It goes without saying that there are far more important issues facing the world at the moment than how the NCAA and pro sports leagues will handle unprecedented situations that will come up in the coming months. Yet since sports are what we do here, that’s the topic at hand.
You may or may not be familiar with Penn State lacrosse player Grant Ament. He’s tormented opponents the last few seasons and appeared primed to move into the top 10 all time in career points this season. After leading the school to its first-ever Final Four a season ago, he had a great chance to guide the Nittany Lions to their first-ever national championship this year.
Obviously that’s not going to happen, as the coronavirus outbreak led to the cancellation of the remainder of the season, but the NCAA (somewhat surprisingly) did the right thing and offered reprieve. Spring sports athletes were granted an additional year of eligibility, meaning someone like Ament could come back next year and try all over again.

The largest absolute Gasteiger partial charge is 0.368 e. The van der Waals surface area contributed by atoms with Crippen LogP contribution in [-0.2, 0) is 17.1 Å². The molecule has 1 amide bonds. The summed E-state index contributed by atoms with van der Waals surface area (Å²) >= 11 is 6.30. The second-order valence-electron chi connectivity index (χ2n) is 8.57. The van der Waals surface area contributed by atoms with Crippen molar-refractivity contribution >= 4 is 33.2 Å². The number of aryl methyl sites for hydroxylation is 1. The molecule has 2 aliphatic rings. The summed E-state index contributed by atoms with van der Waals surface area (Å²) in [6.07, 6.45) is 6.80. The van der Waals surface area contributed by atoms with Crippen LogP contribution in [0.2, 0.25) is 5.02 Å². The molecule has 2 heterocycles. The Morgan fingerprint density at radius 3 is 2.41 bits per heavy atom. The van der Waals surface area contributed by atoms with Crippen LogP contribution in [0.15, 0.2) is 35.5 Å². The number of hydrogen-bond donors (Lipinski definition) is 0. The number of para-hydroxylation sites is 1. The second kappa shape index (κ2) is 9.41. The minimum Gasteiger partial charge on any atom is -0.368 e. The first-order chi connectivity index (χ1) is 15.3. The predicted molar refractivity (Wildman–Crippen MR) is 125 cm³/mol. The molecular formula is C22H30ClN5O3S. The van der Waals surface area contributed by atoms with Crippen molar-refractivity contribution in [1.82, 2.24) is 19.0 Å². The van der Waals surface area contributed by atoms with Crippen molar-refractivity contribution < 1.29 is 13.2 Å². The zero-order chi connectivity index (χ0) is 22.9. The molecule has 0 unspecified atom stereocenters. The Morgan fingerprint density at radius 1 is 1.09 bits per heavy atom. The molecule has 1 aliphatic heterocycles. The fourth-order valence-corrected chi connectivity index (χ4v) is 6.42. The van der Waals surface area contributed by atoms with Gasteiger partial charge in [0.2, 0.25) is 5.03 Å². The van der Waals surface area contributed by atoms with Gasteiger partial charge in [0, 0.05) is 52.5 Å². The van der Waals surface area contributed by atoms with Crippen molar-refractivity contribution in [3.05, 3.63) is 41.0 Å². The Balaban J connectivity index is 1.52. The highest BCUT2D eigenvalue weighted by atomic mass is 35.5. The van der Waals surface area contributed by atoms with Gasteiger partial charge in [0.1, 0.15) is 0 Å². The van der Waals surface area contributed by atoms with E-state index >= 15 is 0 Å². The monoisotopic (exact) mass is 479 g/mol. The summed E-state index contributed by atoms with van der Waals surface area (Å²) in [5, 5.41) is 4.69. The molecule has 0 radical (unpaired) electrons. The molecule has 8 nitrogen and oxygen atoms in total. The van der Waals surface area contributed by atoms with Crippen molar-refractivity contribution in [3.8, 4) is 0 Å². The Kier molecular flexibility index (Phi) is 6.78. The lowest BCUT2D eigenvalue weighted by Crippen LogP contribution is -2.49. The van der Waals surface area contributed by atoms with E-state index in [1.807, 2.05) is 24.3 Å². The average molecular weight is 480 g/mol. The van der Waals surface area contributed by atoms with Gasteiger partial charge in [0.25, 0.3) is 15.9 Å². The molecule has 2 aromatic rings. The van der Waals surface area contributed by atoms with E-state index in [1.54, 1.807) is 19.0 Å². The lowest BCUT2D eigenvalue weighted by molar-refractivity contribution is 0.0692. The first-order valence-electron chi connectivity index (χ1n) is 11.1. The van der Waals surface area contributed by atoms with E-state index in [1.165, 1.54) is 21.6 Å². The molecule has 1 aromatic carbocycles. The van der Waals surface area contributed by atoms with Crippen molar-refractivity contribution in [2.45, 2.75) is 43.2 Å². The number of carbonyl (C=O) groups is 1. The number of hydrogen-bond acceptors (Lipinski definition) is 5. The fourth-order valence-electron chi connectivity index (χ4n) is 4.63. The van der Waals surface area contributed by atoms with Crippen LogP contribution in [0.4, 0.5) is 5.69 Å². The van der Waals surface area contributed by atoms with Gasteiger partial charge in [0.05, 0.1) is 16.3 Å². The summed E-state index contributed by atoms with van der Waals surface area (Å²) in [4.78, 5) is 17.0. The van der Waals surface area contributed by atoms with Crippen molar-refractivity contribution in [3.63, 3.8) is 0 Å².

There are still details to be sorted out by the NCAA regarding the eligibility issue, but the concept is remarkably fair to these athletes. It is even reasonable that the same courtesy is unlikely to be extended to winter sport athletes, considering many of those seasons were already over and those that were cut short were largely only a loss or two from being over anyway.
The NCAA, which has earned a reputation for not doing the right thing, absolutely seemed to get this one right. They did right for athletes like Ament.
Here’s the thing. Ament has decided not to take advantage of the reprieve the NCAA has offered. Without announcing exactly what was next for him, Ament simply announced that his time in college had come to an end. And that’s understandable. Ament not only will have professional lacrosse opportunities both outdoors and indoors, but he’s also going to have an economics degree from Penn State. He has been planning for years to get on with his life and now wants to see those plans come to fruition (as much as possible given the circumstances).